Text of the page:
| GDP: $626 million.
Exports include: Canned tuna, cinnamon bark, frozen fish, copra and petroleum.
Imports: Machinery and equipment, foodstuff, chemicals and petroleum.
Main trade partners: United Kingdom, Spain, France, Singapore, South Africa, Saudi Arabia, Japan, Germany and Italy.
Tourism is the largest industry in the Seychelles’ economy and now accounts over 20% of GDP, and draws 70% of foreign exchange earnings. The service sector as a whole covers three-quarters of the economy in the Seychelles.
Despite a shortage of fertile land, the agricultural sector produces copra for exportation, a variety of cash crops including tea and vanilla, and staple foods including cassava and sweet potatoes for domestic consumption.
Fishing became increasingly important during the 1980s onwards, both through the expansion of the domestic operations and the sale of licences to foreign fleets.
Industry comprises a mining sector which extracts guano (rich in minerals) and natural gas. Light and small-scale industries include food and drinks (notably a tuna-canning operation), boat-building, metals, tobacco, wood products and chemicals. Located there is also a thriving re-export business based on a recently established export-processing zone. Extensive searches for offshore oil and gas reserves have been unsuccessful.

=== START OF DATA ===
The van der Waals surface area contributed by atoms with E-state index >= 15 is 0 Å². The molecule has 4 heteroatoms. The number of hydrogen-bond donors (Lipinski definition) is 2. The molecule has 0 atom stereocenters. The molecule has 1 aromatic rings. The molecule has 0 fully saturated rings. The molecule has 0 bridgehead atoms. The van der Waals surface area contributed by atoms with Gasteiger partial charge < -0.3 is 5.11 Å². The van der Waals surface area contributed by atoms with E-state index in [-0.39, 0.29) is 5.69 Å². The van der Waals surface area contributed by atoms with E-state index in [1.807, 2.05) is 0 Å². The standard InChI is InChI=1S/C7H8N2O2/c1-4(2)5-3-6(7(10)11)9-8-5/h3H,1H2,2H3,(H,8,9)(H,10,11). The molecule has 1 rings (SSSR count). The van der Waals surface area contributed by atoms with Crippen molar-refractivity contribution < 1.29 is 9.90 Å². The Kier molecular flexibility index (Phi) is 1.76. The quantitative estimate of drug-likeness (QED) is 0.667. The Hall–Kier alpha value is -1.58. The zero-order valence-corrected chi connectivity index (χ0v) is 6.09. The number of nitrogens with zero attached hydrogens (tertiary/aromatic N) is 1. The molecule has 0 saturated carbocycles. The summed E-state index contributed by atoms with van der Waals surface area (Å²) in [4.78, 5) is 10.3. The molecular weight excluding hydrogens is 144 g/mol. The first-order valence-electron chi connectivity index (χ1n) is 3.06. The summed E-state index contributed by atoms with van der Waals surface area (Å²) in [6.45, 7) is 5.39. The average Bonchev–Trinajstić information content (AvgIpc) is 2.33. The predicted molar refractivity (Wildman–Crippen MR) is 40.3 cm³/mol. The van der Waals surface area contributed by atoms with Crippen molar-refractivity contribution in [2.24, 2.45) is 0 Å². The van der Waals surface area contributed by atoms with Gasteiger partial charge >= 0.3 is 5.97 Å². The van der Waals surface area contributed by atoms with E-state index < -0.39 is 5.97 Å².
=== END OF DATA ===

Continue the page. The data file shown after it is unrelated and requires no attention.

The economy’s heavy dependence on tourism makes it especially vulnerable to external factors (such as the September 11th attacks on the USA), over which it has no control. During 1995, in an attempt to diversify the service economy away from tourism, the Government started to promote the Seychelles as an ‘offshore’ financial services centre. This has been moderately successful, especially given that this is now a highly competitive and – mainly because of concerns about fraud and money-laundering – controversial field.
After some years of recession, the economy is growing. The main financial problem is the size of the Seychelles' external debt. The country must import many essential products – an expensive process given the islands’ location – and this consumes the bulk of the foreign exchange.
The Seychelles is a member of the African Development Bank and the Indian Ocean Commission.
The Seychelles’ principal trading partners are the United Kingdom, Yemen, Germany and the countries of the South African Customs Union (South Africa, Botswana, Namibia, Lesotho and Swaziland).
A smart appearance is advised, but businessmen do not wear suits and ties. Executives speak English and/or French.
Office hours: Monday-Friday 0800-1600hrs.
Seychelles Chamber of Commerce and Industry
PO Box 599
Telephone number: 323 812.